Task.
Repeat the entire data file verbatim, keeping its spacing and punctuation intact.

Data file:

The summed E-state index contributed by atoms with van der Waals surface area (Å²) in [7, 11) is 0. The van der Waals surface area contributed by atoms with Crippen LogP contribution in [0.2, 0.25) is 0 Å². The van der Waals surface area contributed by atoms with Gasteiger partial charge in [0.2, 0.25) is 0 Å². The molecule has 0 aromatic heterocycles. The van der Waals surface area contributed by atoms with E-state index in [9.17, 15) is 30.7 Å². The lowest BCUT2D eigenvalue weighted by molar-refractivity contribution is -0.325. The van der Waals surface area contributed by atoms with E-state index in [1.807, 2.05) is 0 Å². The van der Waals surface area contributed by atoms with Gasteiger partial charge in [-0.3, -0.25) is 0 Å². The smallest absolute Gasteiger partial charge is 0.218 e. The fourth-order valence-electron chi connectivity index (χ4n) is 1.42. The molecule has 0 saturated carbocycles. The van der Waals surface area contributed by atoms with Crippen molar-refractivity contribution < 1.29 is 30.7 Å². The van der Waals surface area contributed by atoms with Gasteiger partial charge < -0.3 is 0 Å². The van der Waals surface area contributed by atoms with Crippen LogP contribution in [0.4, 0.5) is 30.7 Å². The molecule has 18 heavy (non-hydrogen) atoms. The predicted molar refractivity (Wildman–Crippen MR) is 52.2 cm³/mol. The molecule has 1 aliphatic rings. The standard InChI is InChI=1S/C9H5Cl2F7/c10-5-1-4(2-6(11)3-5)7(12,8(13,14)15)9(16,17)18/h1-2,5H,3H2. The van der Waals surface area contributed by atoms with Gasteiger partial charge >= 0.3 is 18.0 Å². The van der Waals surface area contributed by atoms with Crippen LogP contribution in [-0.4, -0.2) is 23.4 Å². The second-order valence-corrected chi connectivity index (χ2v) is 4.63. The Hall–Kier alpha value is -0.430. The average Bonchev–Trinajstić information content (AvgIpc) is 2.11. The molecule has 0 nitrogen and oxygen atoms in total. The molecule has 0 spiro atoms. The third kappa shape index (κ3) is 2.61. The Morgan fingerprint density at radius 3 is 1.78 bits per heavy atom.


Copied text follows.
The summed E-state index contributed by atoms with van der Waals surface area (Å²) in [7, 11) is 0. The van der Waals surface area contributed by atoms with Crippen LogP contribution in [0.2, 0.25) is 0 Å². The van der Waals surface area contributed by atoms with Gasteiger partial charge in [0.2, 0.25) is 0 Å². The molecule has 0 aromatic heterocycles. The van der Waals surface area contributed by atoms with E-state index in [9.17, 15) is 30.7 Å². The lowest BCUT2D eigenvalue weighted by molar-refractivity contribution is -0.325. The van der Waals surface area contributed by atoms with E-state index in [1.807, 2.05) is 0 Å². The van der Waals surface area contributed by atoms with Gasteiger partial charge in [-0.3, -0.25) is 0 Å². The smallest absolute Gasteiger partial charge is 0.218 e. The fourth-order valence-electron chi connectivity index (χ4n) is 1.42. The molecule has 0 saturated carbocycles. The van der Waals surface area contributed by atoms with Crippen molar-refractivity contribution < 1.29 is 30.7 Å². The van der Waals surface area contributed by atoms with Gasteiger partial charge < -0.3 is 0 Å². The van der Waals surface area contributed by atoms with Crippen LogP contribution in [0.4, 0.5) is 30.7 Å². The molecule has 18 heavy (non-hydrogen) atoms. The predicted molar refractivity (Wildman–Crippen MR) is 52.2 cm³/mol. The molecule has 1 aliphatic rings. The standard InChI is InChI=1S/C9H5Cl2F7/c10-5-1-4(2-6(11)3-5)7(12,8(13,14)15)9(16,17)18/h1-2,5H,3H2. The van der Waals surface area contributed by atoms with Gasteiger partial charge >= 0.3 is 18.0 Å². The van der Waals surface area contributed by atoms with Crippen LogP contribution in [-0.4, -0.2) is 23.4 Å². The second-order valence-corrected chi connectivity index (χ2v) is 4.63. The Hall–Kier alpha value is -0.430. The average Bonchev–Trinajstić information content (AvgIpc) is 2.11. The molecule has 0 nitrogen and oxygen atoms in total. The molecule has 0 spiro atoms. The third kappa shape index (κ3) is 2.61. The Morgan fingerprint density at radius 3 is 1.78 bits per heavy atom.